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London Agreement on German External Debts also known as the London Agreement, was a debt relief treaty between the Federal Republic of Germany on one part and on Belgium, Canada, Ceylon, Denmark, the French Republic, Greece, Iran, Ireland, Italy, Liechtenstein, Luxembourg, Norway, Pakistan, Spain, Sweden, Switzerland, the Union of South Africa, the United Kingdom of Great Britain and Northern Ireland, the United States of America, and Yugoslavia on the other, signed on 8 August or 27 February 1953 (mixed sources). The German government under Chancellor Konrad Adenauer agreed to assume the external debts incurred before the war by the Nazi Germany. The debts were reducted by 62.6% (Germany’s prewar debt amounted to 22.6 bn reichmarks including interest, its postwar debt was estimated at 16.2 bn; these sums were reduced to 7.5 bn and 7 bn respectively).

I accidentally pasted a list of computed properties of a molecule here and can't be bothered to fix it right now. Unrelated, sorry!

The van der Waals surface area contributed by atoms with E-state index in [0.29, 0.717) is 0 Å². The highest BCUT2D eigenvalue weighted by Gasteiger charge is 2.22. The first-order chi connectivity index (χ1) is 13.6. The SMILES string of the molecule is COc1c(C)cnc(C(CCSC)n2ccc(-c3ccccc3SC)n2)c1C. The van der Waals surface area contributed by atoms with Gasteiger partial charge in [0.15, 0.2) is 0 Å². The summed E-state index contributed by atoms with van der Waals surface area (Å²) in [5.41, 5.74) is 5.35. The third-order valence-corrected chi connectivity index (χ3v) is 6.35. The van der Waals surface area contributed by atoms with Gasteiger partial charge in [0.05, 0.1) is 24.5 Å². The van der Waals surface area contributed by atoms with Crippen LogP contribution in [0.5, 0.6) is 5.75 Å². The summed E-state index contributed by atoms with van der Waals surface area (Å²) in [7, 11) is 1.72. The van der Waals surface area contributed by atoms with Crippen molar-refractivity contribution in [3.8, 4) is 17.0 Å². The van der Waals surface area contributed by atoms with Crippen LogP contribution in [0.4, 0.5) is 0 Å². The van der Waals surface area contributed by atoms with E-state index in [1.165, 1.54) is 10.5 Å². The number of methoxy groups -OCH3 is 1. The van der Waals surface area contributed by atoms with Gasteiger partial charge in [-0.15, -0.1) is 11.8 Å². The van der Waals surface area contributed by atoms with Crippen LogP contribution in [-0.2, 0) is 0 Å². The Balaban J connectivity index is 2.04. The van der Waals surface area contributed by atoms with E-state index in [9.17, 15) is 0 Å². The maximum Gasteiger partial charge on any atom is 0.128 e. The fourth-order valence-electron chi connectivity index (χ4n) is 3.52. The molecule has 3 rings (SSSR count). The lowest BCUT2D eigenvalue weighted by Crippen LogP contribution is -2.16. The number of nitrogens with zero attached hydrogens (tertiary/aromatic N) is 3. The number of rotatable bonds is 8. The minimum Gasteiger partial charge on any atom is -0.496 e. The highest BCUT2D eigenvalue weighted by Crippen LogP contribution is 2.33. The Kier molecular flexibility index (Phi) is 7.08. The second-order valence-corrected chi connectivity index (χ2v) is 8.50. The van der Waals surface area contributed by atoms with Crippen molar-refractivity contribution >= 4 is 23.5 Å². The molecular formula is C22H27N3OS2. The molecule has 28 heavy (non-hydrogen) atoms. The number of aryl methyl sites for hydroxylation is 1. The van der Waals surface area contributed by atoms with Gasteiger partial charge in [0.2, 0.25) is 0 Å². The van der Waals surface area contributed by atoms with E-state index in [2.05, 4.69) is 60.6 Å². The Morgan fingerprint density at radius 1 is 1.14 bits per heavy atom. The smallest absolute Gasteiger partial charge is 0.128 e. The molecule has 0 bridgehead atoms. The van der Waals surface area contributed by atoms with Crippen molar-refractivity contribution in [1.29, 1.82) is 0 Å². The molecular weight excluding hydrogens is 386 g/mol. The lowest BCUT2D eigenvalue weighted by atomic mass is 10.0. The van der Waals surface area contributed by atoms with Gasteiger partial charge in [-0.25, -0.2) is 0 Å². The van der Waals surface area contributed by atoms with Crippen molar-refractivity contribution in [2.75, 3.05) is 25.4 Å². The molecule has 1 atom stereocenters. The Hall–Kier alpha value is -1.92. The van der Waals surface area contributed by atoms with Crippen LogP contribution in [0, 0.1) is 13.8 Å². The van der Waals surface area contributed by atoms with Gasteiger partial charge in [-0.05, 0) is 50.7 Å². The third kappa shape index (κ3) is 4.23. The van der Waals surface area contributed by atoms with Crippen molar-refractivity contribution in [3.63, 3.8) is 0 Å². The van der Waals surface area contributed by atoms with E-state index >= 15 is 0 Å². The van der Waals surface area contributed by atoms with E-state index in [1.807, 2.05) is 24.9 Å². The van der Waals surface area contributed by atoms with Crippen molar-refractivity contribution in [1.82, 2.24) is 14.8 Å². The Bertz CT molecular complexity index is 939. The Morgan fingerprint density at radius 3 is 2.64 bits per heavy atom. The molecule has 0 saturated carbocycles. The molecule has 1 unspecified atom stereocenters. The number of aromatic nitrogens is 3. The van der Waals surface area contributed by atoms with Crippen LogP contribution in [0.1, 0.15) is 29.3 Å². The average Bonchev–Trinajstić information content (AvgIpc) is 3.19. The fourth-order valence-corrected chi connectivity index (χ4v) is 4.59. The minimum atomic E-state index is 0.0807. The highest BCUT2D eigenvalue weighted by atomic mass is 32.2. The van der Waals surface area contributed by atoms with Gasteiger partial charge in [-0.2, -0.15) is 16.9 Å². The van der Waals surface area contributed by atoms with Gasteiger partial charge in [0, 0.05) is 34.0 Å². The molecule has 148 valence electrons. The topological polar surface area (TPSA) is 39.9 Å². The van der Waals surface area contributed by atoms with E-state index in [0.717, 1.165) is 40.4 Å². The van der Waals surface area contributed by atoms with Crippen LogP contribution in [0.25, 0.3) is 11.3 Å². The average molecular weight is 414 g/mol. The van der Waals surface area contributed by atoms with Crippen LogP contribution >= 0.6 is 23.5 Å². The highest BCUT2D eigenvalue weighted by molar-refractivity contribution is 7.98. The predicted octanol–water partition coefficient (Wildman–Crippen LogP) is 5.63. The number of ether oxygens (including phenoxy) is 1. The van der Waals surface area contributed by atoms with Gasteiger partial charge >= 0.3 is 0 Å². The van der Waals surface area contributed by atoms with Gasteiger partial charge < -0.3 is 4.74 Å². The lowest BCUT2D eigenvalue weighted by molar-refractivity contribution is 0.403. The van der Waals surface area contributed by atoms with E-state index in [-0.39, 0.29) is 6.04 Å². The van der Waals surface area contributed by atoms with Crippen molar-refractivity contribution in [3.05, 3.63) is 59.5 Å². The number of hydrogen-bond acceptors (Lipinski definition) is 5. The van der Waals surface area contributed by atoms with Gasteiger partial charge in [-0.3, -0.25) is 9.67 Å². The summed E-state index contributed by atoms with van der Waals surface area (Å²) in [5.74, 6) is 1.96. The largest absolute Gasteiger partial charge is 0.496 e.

The agreement arranges the Federal Republic of Germany’s repayment obligations to 33 countries; however Eastern Bloc nations are excluded from consideration as are foreign claims for reparations against Germany due to the Second World War.

The agreement allowed Germany to enter the World Bank and IMF institutions. The agreement significantly contributed to the reconstruction of German economy and reemergence of Germany as a major economical power of the second half of the 20th century.

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